• Somali authorities arrested an editor for Goobjoog Media Group on April 14 and accused him of spreading false news and offending the president’s honor after the journalist posted criticism on Facebook of the government’s handling of the crisis.

3. Suspending free speech

Some governments’ emergency measures have revoked or suspended the right to free speech for the duration of the emergency.

  • Liberia’s constitution protects freedom of expression “save during an emergency” and affords presidential power to “suspend or affect certain rights, freedoms and guarantees” during a state of emergency like the one imposed April 11.
  • Honduras on March 16 declared a temporary state of emergency that suspended some articles of the constitution, including the one that protects the right to free expression (though the government reversed that measure days later).

4. Blunt censorship, online and off

Authorities in several countries suspended newspaper distribution and printing in what they called an effort to curb the spread of COVID-19. Elsewhere, media regulators have blocked websites or removed articles with critical coverage.

  • Jordan, Oman, Morocco, Yemen, and Iran all suspended newspaper distribution in March.
  • Tajikistan blocked independent news website Akhbor on April 9, after it reported critically on the government.
  • Russia’s media regulator, Roskomnadzor, ordered radio station Ekho Moskvy to take down an interview with a disease expert, and news website Govorit Magadan to remove an article about a local pneumonia death.

5. Threatening and harassing journalists, online and off

Government officials and private citizens alike have responded to critical reporting on the pandemic response with violence and threats. In places where the reporting environment was already hazardous, the situation has grown more fraught.

  • Chechnya’s leader, Ramzan Kadyrov, threatened a Novaya Gazeta reporter after she wrote on April 12 that Chechens had stopped reporting coronavirus symptoms for fear of being labeled “terrorists.”
  • Haitian journalists were assaulted by unidentified men at the government’s National Identification Office on April 2 as they investigated claims that the office was violating COVID-19 guidelines on social distancing.
  • Ghanaian soldiers enforcing restrictions related to the pandemic assaulted journalists in two separate incidents in April.

6. Accreditation requirements and restricted freedom of movement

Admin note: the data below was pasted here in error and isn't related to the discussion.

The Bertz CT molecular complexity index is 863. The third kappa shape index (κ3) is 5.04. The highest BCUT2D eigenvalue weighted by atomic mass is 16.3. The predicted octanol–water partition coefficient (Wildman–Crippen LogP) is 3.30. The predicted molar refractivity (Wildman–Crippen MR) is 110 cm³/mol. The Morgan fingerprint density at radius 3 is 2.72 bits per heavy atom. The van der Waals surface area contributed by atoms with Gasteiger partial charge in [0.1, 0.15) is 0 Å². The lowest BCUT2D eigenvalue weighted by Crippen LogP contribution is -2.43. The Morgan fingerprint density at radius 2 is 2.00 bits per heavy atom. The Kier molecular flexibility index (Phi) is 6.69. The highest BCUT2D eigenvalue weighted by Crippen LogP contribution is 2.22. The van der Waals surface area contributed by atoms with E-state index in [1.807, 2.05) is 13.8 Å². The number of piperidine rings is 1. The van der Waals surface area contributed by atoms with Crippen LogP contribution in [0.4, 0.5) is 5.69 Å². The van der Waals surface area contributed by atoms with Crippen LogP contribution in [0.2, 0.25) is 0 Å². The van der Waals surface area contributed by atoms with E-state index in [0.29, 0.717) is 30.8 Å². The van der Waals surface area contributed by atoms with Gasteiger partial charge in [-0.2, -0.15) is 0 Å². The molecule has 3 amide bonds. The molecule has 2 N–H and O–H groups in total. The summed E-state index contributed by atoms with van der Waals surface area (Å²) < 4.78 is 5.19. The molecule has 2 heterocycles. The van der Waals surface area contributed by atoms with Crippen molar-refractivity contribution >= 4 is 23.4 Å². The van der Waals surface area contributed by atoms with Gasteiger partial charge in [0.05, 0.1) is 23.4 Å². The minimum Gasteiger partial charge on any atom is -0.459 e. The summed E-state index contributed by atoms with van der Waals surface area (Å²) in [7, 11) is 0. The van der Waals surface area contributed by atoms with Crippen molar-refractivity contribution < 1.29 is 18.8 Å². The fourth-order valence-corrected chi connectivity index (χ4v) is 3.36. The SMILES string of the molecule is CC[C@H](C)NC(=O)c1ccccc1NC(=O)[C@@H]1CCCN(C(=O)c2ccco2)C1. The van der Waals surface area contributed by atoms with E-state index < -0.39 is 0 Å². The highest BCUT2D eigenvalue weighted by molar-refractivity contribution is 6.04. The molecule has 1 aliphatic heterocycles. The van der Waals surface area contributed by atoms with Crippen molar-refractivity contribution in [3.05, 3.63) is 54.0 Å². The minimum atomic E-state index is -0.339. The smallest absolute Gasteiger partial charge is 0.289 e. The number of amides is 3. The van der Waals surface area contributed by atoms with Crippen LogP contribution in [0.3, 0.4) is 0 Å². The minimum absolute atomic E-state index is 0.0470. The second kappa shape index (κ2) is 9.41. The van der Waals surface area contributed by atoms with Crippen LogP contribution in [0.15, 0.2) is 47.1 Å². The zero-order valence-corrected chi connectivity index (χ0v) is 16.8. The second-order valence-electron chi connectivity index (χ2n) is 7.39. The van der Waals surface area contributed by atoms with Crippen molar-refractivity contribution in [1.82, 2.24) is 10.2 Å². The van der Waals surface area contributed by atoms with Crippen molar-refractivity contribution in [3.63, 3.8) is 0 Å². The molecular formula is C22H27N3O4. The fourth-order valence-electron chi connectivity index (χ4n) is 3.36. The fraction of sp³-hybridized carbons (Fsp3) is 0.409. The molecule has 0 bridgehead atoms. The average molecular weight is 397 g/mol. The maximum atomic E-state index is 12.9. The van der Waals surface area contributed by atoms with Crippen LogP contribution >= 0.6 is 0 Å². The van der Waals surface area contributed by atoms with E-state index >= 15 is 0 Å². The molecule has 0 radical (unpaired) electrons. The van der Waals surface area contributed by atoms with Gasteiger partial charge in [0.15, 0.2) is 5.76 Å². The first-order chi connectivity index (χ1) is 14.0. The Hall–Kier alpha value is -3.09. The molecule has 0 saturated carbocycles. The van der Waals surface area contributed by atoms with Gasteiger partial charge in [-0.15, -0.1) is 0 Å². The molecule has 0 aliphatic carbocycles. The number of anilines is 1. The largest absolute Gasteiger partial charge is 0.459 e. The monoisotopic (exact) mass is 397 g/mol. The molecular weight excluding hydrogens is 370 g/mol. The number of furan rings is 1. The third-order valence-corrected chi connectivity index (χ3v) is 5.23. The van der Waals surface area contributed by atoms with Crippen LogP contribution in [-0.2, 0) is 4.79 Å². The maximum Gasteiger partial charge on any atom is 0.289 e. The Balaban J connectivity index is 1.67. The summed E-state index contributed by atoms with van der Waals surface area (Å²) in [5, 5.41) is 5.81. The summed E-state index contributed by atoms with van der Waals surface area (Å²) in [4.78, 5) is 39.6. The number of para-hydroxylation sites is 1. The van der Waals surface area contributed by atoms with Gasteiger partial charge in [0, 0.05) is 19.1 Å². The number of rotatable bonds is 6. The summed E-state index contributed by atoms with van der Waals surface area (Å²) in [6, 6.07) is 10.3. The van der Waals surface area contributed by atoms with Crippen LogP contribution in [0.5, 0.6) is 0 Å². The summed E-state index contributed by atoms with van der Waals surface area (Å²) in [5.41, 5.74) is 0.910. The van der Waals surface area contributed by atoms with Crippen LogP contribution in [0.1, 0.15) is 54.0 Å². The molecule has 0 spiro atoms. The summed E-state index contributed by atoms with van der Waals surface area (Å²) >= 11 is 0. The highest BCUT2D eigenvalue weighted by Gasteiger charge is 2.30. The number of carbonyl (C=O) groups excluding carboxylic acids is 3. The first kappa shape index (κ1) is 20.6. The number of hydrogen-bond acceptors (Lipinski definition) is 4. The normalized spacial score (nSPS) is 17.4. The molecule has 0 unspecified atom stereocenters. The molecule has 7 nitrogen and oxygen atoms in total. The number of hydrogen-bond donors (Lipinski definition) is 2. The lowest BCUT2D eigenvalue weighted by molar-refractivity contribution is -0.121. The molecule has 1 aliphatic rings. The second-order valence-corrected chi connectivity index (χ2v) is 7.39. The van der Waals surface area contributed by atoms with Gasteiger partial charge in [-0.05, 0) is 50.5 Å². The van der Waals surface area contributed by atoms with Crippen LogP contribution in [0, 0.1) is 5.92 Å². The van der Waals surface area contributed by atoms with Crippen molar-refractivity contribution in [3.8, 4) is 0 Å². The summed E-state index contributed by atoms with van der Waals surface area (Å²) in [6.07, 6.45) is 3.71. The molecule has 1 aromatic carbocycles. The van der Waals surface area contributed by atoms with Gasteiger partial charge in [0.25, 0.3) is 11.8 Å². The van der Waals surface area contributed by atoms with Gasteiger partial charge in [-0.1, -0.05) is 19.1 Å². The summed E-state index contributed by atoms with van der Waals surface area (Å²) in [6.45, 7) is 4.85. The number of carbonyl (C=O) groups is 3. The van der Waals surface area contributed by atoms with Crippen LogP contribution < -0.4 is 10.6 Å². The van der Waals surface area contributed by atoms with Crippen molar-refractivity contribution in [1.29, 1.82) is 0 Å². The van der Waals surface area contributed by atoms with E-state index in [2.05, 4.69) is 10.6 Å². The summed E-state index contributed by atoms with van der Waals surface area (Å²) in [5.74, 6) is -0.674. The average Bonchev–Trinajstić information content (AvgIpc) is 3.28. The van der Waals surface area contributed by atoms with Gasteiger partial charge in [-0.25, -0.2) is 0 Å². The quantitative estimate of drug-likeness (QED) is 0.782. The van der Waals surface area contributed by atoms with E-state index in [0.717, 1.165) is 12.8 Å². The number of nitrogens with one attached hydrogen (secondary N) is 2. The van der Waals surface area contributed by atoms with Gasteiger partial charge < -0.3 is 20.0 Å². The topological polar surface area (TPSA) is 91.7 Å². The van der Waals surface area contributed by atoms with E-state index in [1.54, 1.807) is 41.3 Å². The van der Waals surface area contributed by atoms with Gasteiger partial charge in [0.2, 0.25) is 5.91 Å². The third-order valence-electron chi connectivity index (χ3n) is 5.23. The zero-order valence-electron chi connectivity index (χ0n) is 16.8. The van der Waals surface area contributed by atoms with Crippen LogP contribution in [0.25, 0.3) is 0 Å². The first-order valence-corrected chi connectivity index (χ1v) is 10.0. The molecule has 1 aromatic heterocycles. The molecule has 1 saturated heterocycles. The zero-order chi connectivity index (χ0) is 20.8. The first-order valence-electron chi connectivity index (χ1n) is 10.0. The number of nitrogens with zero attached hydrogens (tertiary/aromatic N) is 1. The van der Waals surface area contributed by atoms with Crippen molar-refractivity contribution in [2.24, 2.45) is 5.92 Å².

Authorities have restricted journalists’ ability to move about freely, such as if they want to report during curfews, or enter hospitals to get a first-hand account of health care. Sometimes the press is granted special access, but requiring members of the media to have government-issued press credentials allows leaders to decide who gets counted as a journalist.

CPJ research shows that this leaves open the possibility that they will exclude those not affiliated with major outlets or those who report critically on the authorities.

  • Indian police assaulted at least four journalists in three separate incidents in Hyderabad and Delhi on March 23 as they transited to or from work during the lockdown, even though national authorities have stated that journalists are exempt from the restrictions.
  • Nigeria required journalists to carry a valid identification card to move around certain locked down areas, including the capital Abuja, and designated only 16 journalists as allowed to enter the president’s villa.

7. Restricted access to information

Laws on freedom of information that allow journalists to request government data and records have been suspended. Government proceedings that journalists usually attend have moved online, with varying degrees of access for the press. In the U.S., Trump’s antagonism to journalists sets a poor example for U.S. state and local officials.

Gaio told CPJ that these trends are likely to persist. “[Governments] will make it more difficult for officials to provide information. Access to information will take longer, and it will make it more complicated for journalists to access public spaces because of infection risks,” he said.